On May 15th, the United Nations marks the International Day of Families. In Sri Lanka also the families – recognised worldwide as the nucleus of society -- need to play an effective role in restoring normalcy, inter-religious and inter-racial unity in diversity after the April 21 Easter Sunday massacres.
According to the UN, all over the world families have been transformed greatly over the past decades in terms of their structure and as a result of global trends and demographic changes, the United Nations still recognizes the family as the basic unit of society. The International Day of Families provides an opportunity to promote awareness of issues relating to families and to increase knowledge of the social, economic and demographic processes affecting them. It has inspired a series of awareness-raising events, including national family days. In many countries, this day is an opportunity to highlight different areas of interest and importance to families.
The 2019 Theme is “Families and Climate Action: Focus on SDG 13”. This goal targets Improving education, awareness-raising and human and institutional capacity on climate change mitigation, adaptation, impact reduction and early warning. The goal also calls for the integration of climate change measures into national policies, strategies and planning.
The UN says that in the 1980’s, it began focusing attention on the issues related to the family. In 1983, based on the recommendations of the Economic and Social Council, the Commission for Social Development in its resolution on the Role of the family in the development process (1983/23) requested the Secretary-General to enhance awareness among decision makers and the people of the problems and needs of the family, as well as effective ways of meeting those needs.
For Sri Lankan families, the UN’s 2019 theme is important and they need to get actively or pro-actively involved in the battle against climate change or global warming. World religious leaders have identified this battle as a priority issue, next to poverty alleviation. But in the coming days and weeks, Sri Lankan families need to give priority to active involvement in the moves to restore normalcy after two small ISIS linked terror groups caused a catastrophe when suicide bombers attacked three churches, three five star hotels and two other locations in Colombo.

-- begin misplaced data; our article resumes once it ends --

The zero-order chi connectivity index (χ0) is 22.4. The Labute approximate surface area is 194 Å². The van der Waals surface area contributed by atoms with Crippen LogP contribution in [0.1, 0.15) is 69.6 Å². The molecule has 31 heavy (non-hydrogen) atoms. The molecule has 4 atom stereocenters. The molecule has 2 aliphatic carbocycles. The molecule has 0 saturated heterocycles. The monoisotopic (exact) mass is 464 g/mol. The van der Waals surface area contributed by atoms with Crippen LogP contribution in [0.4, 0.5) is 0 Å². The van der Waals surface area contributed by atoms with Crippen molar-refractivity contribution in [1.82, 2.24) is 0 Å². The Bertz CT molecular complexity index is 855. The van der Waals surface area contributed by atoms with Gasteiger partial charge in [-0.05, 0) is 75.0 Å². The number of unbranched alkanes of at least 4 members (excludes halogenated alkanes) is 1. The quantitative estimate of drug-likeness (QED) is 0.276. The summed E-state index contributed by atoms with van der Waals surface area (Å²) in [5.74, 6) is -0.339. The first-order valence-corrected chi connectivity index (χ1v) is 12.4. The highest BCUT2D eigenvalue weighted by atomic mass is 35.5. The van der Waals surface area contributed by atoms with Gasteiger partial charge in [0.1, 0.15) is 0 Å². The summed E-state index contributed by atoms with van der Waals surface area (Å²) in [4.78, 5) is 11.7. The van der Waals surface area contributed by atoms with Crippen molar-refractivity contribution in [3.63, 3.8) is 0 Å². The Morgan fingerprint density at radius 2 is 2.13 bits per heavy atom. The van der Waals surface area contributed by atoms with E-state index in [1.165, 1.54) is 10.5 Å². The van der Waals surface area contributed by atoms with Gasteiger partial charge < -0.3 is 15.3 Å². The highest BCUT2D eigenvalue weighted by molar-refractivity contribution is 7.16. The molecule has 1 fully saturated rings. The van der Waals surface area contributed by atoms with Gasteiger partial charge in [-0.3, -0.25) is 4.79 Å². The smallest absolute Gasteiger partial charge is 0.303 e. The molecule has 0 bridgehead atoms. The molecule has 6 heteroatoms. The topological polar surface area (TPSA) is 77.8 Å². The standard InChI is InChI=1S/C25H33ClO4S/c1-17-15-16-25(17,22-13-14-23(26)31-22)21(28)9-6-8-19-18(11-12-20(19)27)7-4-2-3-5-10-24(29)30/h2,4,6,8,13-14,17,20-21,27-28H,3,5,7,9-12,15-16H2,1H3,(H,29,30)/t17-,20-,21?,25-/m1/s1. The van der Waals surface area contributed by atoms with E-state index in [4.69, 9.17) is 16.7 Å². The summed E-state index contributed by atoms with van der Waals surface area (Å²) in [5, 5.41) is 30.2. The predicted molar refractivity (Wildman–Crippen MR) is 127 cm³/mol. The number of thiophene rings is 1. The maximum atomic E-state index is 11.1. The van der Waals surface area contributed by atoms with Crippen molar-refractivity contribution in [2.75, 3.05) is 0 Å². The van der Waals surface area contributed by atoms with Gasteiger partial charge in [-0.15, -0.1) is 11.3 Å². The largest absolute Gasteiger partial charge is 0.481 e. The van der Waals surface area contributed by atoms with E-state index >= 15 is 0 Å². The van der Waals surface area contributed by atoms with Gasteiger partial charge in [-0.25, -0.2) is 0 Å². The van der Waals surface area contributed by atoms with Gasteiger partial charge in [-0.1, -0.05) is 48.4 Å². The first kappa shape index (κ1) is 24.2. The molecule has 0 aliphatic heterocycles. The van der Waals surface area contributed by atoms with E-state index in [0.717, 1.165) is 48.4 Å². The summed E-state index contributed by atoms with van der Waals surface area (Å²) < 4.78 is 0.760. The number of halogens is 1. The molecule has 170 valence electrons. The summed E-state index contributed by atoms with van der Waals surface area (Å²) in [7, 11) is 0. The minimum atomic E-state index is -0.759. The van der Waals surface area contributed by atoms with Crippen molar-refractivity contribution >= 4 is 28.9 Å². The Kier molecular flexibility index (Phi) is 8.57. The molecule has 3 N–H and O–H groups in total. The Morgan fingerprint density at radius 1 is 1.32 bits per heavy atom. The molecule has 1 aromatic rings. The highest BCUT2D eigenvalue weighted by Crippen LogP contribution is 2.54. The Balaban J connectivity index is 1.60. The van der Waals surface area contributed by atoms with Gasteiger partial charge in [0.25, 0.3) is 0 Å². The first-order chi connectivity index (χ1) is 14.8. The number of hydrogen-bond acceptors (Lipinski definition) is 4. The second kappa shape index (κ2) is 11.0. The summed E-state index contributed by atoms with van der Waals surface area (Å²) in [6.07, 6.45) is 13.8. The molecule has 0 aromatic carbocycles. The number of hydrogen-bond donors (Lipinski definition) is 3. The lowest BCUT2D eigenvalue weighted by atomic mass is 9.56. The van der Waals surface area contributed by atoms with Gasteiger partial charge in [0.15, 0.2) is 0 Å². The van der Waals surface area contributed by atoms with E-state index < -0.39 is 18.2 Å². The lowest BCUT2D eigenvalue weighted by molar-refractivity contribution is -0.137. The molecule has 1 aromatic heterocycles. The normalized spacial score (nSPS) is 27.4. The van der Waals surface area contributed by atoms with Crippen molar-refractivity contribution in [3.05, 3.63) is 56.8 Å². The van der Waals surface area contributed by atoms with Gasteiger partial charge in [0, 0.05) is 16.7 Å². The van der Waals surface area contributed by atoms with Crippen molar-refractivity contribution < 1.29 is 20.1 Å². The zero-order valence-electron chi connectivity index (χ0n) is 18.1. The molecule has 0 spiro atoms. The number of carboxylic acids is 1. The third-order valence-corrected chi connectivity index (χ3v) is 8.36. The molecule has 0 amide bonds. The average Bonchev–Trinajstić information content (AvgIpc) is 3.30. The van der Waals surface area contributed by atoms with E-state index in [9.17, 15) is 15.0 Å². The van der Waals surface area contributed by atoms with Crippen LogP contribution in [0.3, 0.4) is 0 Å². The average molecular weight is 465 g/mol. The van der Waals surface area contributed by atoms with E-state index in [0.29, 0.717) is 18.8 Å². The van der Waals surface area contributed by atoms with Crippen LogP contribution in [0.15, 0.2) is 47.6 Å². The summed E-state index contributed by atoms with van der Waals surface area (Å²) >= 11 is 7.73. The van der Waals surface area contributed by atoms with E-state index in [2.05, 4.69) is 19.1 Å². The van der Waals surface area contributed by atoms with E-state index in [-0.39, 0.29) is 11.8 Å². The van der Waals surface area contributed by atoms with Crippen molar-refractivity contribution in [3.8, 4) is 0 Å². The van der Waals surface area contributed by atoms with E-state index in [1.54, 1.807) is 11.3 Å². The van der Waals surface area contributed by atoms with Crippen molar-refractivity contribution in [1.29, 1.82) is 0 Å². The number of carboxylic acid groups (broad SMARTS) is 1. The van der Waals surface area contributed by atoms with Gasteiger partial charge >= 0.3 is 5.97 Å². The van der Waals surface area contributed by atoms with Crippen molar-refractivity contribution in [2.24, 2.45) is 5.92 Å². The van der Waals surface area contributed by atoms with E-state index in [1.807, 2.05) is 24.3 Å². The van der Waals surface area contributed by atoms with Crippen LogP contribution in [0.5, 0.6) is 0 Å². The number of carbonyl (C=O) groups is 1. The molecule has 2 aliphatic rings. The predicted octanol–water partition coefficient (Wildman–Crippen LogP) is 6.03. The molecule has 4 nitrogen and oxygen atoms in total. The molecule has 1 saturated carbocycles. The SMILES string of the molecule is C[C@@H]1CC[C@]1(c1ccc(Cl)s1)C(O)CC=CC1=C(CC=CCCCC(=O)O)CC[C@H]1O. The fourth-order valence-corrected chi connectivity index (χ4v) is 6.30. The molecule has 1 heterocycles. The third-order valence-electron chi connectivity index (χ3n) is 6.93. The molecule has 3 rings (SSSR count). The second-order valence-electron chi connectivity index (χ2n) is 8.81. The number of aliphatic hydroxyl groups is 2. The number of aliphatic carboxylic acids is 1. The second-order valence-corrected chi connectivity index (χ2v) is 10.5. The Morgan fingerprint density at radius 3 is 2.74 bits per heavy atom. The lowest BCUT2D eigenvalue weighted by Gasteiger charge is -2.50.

Public schools have reopened but the attendance is below normal partly because some parents are afraid to send their children while there are also other extremist groups which are trying to persuade parents to refrain from sending their children to school. Government leaders say these extremist groups have some hidden political agendas. Catholic private schools are still closed for security reasons and the Archbishop of Colombo, Malcolm Cardinal Ranjith, told a news conference on Thursday, the Bishops were still studying the situation before reopening Catholic private schools. He said that depending on the security situation, the reopening might be on May 14 or after the Vesak weekend, which would mean May 20. The cardinal was speaking after he and other bishops met President Maithripala Sirisena to discuss the security situation but the prelate declined to divulge details of that meeting. The cardinal, who is playing an inspiring role in maintaining inter- religious and inter-racial peace and harmony also announced that Sunday masses would resume tomorrow. A multi-religious group is nominating him for the Nobel Peace Prize this year.
While children learn much in schools and in their places of worship, their basic formation takes place in the home and family. That is why parents and other elders by example need to teach their children the importance of practicing or living their religious virtues and values. These include love, mercy, compassion and forgiveness in a spirit of meekness and humility while having the grace to share with others and care for them. They also need to learn to serve others selflessly, sincerely and sacrificially. While doing this, we need to respect the faith and beliefs of others. If tens of thousands of families train their children to do this, the April 21 catastrophe could turn in to a blessing and we could see the emergence of a beautiful new Sri Lanka where all things are new.
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